NDP MP and party leadership candidate Romeo Saganash posts a piece in the Huffington Post that expresses concern with the digital lock rules in Bill C-11.
Post Tagged with: "c-11"
DÃ¨s lors, le Gouvernement se doit de se poser la question d’intÃ©grer spÃ©cifiquement de telles dispositions au sein de la Loi sur le droit d’auteur, alors que l’Ã©chec des mesures techniques de protection est Ã©vident, et que celles-ci seraient dÃ©jÃ protÃ©gÃ©es dans notre arsenal lÃ©gislatif. Nous avons aujourd’hui le recul nÃ©cessaire pour affirmer que la protection lÃ©gale des mesures techniques de protection est dangereuse pour la vie privÃ©e des consommateurs, que bien souvent elle porte atteinte Ã la libertÃ© d’expression, et qu’elles limitent les utilisations lÃ©gitimes des oeuvres.
Legislation must ensure that individuals and the not-for-profit library, archive, museum, and education institutions which serve them can circumvent TPMs for non-infringing purposes. Increasingly content providers are recognizing that TPMs which restrict using legally acquired content on different devices are not acceptable to consumers. TPMs which restrict legal copying or format shifting should not be protected in legislation. Canada’s public libraries place a high priority on service to multicultural communities including recent immigrants. Of necessity this requires the provision of audio-visual collections which may have regional coding. TPM legislation as formulated in other countries and the last copyright legislation tabled in the House of Commons could be used to make illegal the ownership of DVD players which bypass regional coding. Such an outcome is especially unacceptable in a multicultural country such as Canada and certainly has the potential to impede public library service.
Protection of digital locks must not impede users’ rights.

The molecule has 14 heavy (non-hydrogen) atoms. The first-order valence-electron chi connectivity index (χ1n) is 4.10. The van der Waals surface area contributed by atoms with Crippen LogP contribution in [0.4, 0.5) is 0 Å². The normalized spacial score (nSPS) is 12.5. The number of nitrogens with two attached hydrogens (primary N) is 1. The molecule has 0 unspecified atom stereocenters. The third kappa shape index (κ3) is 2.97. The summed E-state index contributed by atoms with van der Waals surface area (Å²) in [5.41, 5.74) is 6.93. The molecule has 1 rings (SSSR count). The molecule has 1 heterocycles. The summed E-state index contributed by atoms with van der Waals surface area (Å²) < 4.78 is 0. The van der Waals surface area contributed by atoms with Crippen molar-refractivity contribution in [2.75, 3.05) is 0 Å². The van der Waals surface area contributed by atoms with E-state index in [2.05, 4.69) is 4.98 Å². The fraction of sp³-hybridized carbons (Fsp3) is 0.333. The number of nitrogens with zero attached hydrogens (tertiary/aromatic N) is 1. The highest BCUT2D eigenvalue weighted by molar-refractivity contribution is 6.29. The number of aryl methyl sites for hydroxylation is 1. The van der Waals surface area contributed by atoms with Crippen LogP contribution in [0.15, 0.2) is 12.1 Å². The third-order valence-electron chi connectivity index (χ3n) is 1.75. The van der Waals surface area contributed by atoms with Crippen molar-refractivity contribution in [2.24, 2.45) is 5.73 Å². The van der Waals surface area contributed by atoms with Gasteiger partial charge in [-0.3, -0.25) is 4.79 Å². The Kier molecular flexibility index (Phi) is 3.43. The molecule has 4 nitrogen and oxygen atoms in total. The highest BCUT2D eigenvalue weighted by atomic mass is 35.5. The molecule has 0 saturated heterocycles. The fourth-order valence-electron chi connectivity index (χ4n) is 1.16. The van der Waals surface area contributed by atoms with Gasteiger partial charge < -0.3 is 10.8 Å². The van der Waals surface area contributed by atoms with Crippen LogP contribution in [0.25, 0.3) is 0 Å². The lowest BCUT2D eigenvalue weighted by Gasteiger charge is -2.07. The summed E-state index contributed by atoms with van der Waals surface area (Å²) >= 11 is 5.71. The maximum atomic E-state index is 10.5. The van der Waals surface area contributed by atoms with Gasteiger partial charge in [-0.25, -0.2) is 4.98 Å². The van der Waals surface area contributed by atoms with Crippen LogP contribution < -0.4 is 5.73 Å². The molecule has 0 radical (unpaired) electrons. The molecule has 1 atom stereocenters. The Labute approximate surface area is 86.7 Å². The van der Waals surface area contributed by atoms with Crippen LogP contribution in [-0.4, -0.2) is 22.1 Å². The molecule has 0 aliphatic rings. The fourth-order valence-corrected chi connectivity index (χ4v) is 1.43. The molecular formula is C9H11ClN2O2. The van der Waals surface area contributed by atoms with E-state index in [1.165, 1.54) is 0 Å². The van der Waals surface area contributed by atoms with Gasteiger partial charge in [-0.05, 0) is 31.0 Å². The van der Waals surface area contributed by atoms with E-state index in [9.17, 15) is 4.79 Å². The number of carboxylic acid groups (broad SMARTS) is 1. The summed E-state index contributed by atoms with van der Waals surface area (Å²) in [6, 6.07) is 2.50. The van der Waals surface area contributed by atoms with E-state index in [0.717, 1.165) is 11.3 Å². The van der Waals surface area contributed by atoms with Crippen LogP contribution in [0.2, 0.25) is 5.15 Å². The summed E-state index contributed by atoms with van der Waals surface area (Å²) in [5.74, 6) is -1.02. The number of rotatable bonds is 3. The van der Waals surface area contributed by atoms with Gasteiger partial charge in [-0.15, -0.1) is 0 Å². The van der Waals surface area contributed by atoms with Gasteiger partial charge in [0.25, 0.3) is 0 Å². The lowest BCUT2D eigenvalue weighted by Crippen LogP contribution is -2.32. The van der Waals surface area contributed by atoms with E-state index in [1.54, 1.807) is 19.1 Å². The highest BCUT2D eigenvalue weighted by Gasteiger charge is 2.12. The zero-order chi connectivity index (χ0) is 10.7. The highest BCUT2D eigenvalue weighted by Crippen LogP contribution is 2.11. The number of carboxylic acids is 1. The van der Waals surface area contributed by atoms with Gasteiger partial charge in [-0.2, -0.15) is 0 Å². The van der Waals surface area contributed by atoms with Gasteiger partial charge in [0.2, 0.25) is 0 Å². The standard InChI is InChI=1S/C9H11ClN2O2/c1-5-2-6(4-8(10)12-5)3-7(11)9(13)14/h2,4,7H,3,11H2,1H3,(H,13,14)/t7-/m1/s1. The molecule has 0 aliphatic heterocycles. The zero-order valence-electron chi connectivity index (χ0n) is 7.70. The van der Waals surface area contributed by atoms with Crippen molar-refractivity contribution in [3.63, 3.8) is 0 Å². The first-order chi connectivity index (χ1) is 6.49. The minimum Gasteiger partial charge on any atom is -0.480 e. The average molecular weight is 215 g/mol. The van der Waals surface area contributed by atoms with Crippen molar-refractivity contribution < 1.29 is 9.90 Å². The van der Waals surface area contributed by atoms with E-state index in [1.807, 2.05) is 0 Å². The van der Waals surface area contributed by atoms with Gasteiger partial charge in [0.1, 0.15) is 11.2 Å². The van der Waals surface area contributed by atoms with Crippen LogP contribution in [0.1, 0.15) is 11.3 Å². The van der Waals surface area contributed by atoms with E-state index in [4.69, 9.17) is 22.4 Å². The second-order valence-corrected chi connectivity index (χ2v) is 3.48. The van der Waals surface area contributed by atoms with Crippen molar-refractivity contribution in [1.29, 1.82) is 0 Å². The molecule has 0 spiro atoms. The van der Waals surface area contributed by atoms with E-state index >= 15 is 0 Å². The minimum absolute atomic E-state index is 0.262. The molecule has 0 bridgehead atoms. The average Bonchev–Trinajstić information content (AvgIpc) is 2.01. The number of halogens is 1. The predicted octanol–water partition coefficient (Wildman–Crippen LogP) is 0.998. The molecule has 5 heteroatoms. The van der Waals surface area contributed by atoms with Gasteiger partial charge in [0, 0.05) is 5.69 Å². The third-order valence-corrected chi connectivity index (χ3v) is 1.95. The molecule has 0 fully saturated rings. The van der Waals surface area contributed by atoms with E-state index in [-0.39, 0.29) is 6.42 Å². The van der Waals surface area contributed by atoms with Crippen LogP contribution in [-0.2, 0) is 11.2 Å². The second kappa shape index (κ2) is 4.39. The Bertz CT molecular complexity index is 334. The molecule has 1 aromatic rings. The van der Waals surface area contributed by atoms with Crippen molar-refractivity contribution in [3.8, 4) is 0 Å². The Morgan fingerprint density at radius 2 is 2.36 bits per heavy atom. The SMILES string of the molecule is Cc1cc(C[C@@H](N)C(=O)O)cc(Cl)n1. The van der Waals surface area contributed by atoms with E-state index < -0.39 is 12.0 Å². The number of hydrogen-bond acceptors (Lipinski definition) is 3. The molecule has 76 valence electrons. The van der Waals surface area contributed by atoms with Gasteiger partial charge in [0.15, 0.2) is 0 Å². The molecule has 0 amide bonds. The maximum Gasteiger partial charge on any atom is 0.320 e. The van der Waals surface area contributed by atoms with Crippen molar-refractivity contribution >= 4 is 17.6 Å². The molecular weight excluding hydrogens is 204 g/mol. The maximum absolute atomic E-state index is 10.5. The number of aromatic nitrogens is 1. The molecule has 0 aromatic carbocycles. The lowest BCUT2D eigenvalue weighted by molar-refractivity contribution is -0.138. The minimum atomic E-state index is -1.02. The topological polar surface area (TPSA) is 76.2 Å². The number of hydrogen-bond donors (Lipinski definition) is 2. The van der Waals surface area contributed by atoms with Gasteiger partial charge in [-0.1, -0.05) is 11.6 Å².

Quoting from a book or a newspaper is established fair dealing, and it ought to follow that quoting from a digital file would constitute fair dealing too. If such fair dealing is prevented by digital locks, and those are given an extra level of legal protection, scholars and students will only be able to engage with an increasingly limited portion of the world around us. Courses will become removed from the cultural context of the times; critique and creativity will be stymied. Teachers, students, and researchers need to be permitted to show and recontextualize clips from digital media, or sequences of software code, just as they were in the analog age permitted to copy “fairly” for purposes of criticism, review, research, or private study. The Supreme Court stated in CCH v. LSUC (2004) that “the fair dealing exception isâ€¦ an integral part of the Copyright Actâ€¦ Any act falling within the fair dealing exception will not be an infringement of copyright. The fair dealing exception, like other exceptions in the Copyright Act, is a user’s right.” The prevention of fair dealing with digital locks would thus be not only a major threat to innovation and teaching, but a a major distortion of the Copyright Act as understood by our highest Court.
The addition of one simple principle to C-32 would make the bill acceptable:
That the circumvention of Technical Protection Measures be permitted for non-infringing uses. This would meet the requirements of the WIPO treaties, and it would properly permit consumers to use their Fair Dealing rights and exemptions. It would still afford protection to content creators and publishers, especially against the “large scale” infringement that Ministers Moore and Clement say are the targets of Copyright Reform.